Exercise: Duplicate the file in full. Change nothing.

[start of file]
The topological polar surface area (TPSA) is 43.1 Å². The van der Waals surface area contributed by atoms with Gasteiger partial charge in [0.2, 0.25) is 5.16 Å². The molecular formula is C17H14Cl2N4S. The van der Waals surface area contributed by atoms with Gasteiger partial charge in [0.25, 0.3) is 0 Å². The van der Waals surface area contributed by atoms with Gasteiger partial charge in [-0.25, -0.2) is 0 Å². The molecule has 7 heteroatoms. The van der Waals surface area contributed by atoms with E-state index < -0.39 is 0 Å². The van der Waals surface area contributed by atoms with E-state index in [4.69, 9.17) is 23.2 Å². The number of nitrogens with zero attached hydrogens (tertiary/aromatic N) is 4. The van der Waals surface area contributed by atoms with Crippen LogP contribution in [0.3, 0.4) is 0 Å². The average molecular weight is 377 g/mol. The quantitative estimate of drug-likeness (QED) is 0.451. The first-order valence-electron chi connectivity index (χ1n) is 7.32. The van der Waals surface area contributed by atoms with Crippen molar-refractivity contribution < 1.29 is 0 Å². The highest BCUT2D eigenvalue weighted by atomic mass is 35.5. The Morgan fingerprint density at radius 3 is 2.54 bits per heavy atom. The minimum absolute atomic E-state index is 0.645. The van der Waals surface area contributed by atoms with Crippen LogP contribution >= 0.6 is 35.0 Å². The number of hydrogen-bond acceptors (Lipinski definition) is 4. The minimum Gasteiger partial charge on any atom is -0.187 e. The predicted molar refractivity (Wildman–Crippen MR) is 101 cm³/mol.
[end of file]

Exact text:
The topological polar surface area (TPSA) is 43.1 Å². The van der Waals surface area contributed by atoms with Gasteiger partial charge in [0.2, 0.25) is 5.16 Å². The molecular formula is C17H14Cl2N4S. The van der Waals surface area contributed by atoms with Gasteiger partial charge in [0.25, 0.3) is 0 Å². The van der Waals surface area contributed by atoms with Gasteiger partial charge in [-0.25, -0.2) is 0 Å². The molecule has 7 heteroatoms. The van der Waals surface area contributed by atoms with E-state index < -0.39 is 0 Å². The van der Waals surface area contributed by atoms with E-state index in [4.69, 9.17) is 23.2 Å². The number of nitrogens with zero attached hydrogens (tertiary/aromatic N) is 4. The van der Waals surface area contributed by atoms with Crippen LogP contribution in [0.3, 0.4) is 0 Å². The average molecular weight is 377 g/mol. The quantitative estimate of drug-likeness (QED) is 0.451. The first-order valence-electron chi connectivity index (χ1n) is 7.32. The van der Waals surface area contributed by atoms with Crippen molar-refractivity contribution < 1.29 is 0 Å². The highest BCUT2D eigenvalue weighted by atomic mass is 35.5. The Morgan fingerprint density at radius 3 is 2.54 bits per heavy atom. The minimum absolute atomic E-state index is 0.645. The van der Waals surface area contributed by atoms with Crippen LogP contribution >= 0.6 is 35.0 Å². The number of hydrogen-bond acceptors (Lipinski definition) is 4. The minimum Gasteiger partial charge on any atom is -0.187 e. The predicted molar refractivity (Wildman–Crippen MR) is 101 cm³/mol.